How to Get the Most Out of Event Photography

  • How to Get the Most Out of Event Photography

    Posed for perfection and moving beyond "say cheese."

     
    FROM THE Fall 2016 ISSUE
     

TODAY’S EVENT PHOTOGRAPHERS DELIVER MUCH MORE THAN GLOSSY PRINTS

Back in the darkroom era, event photography was not the instant-gratification enterprise it is today. Turnaround time was measured in days, not minutes, and few could have anticipated a future when images could be posted instantly to social media, prints could be churned out within 20 seconds of the click of a shutter and 3-D selfies would be garnering buzz as the next big trend.

Today, everyone with a smartphone is a photographer of sorts. But regardless of how high the megapixel count or how sophisticated the media-sharing app, smartphones aren’t equipped with professional expertise when it comes to conveying a corporate brand, amplifying an event, laying groundwork for future marketing or fulfilling other roles expected of today’s event photographers.

Robin Rinehart, an independent meeting and event planner with Rinehart Design and Consulting in Citrus Heights, considers an event photographer to be a critical component of any corporate gathering, and not just for immediate needs. A shot list of “must have”  images—presenters, awards, entertainers—is basic, she notes, while green-screen setups, photo booths and step-and-repeats in front of company logos add fun and pizazz to large gatherings. Thinking beyond the obvious, she adds, can reap additional rewards for planner and client alike.

For example, Rinehart says overhead shots and before-and-after venue layout shots can be useful in ways not immediately apparent. “Sometimes we do timeline shots to document an event from setup to cleanup,” she says. “Clients will turn this into a time-lapse video, and planners can use it to say, ‘Here’s an example of a front-to-back event I did.’”

These days, of course, the ability to print on-site and post immediately to social media is an expected part of the package. Post-event online galleries and cloud-storage sites like Dropbox take over. But while online storage has its place, Rinehart finds that links often expire before clients and attendees can work their way through the images. That, plus the fact that downloaded galleries can hog a lot of space on a computer, is why she always asks for a photo-loaded thumb drive or CD on top of other means of delivery.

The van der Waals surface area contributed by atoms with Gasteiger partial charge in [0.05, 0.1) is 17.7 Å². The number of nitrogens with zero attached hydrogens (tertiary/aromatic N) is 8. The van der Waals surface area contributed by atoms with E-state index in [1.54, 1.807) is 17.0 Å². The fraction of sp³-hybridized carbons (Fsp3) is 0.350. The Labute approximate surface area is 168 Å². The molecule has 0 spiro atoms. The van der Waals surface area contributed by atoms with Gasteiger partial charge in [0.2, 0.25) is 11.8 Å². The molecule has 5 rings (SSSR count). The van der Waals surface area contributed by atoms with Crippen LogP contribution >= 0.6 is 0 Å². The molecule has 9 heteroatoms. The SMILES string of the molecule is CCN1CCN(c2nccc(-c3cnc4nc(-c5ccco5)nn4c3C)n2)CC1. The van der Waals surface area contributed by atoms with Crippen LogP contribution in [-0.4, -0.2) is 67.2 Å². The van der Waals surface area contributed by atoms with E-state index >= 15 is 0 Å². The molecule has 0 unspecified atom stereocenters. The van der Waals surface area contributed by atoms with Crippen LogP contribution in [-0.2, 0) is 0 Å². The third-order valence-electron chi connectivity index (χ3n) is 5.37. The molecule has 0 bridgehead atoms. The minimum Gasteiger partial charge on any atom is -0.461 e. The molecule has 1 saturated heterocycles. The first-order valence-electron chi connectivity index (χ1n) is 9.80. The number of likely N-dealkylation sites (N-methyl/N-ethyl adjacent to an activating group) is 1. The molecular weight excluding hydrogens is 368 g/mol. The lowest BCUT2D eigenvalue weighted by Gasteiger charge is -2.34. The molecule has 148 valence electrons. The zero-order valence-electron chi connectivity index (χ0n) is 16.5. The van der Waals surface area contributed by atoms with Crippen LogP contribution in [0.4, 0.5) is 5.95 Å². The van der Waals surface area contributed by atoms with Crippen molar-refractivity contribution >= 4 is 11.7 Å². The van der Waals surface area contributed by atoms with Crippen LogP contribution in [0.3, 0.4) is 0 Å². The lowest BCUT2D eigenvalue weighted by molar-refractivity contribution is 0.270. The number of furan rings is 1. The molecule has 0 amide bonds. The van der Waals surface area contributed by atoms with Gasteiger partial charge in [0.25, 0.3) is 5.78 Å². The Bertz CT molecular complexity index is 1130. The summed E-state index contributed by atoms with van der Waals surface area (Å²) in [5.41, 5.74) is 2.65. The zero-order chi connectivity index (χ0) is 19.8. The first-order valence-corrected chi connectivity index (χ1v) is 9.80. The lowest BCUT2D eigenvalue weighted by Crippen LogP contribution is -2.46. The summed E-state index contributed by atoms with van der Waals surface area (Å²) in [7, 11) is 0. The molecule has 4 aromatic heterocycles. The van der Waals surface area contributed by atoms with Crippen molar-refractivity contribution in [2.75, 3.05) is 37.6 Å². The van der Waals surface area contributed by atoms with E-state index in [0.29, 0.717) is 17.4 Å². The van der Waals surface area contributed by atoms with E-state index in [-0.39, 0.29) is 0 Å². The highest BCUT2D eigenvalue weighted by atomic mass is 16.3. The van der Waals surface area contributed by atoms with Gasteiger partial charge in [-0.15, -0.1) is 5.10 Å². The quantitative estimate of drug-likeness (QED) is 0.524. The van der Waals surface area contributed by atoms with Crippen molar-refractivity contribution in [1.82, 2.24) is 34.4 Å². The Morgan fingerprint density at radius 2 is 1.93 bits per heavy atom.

Rinehart works frequently with Curtis Tarpley, owner of Sacramento-based Express Event Imaging, who has ridden the front end of the technology curve since going digital in 2002. Despite the changeover from film to computer, Tarpley says, business basics haven’t changed all that much. When asked what new clients are most interested in, he’s quick with a response: “Budget, budget, budget.”

That’s where experience and business acumen comes in. “One of the things I do when a new client calls is ask a thousand and one questions to determine the exact services that they really need,” Tarpley says. “Especially when it comes to conventions, I have to educate people on what’s available for them, the best way to maximize their dollars and how to make their company look good.”

When it comes to pricing, Tarpley prefers to negotiate a flat-rate, all-inclusive package rather than itemize every detail. “I focus on developing relationships for the long haul and am not going to nickel and dime the client,” he says. “I offer unlimited prints, for example, whereas others put a cap on it. I don’t charge for Internet access [the fee is built into the base price], as some do. I try to base everything I do off of $250 an hour—but there are variables, of course, depending on the size of the event and what the client wants.”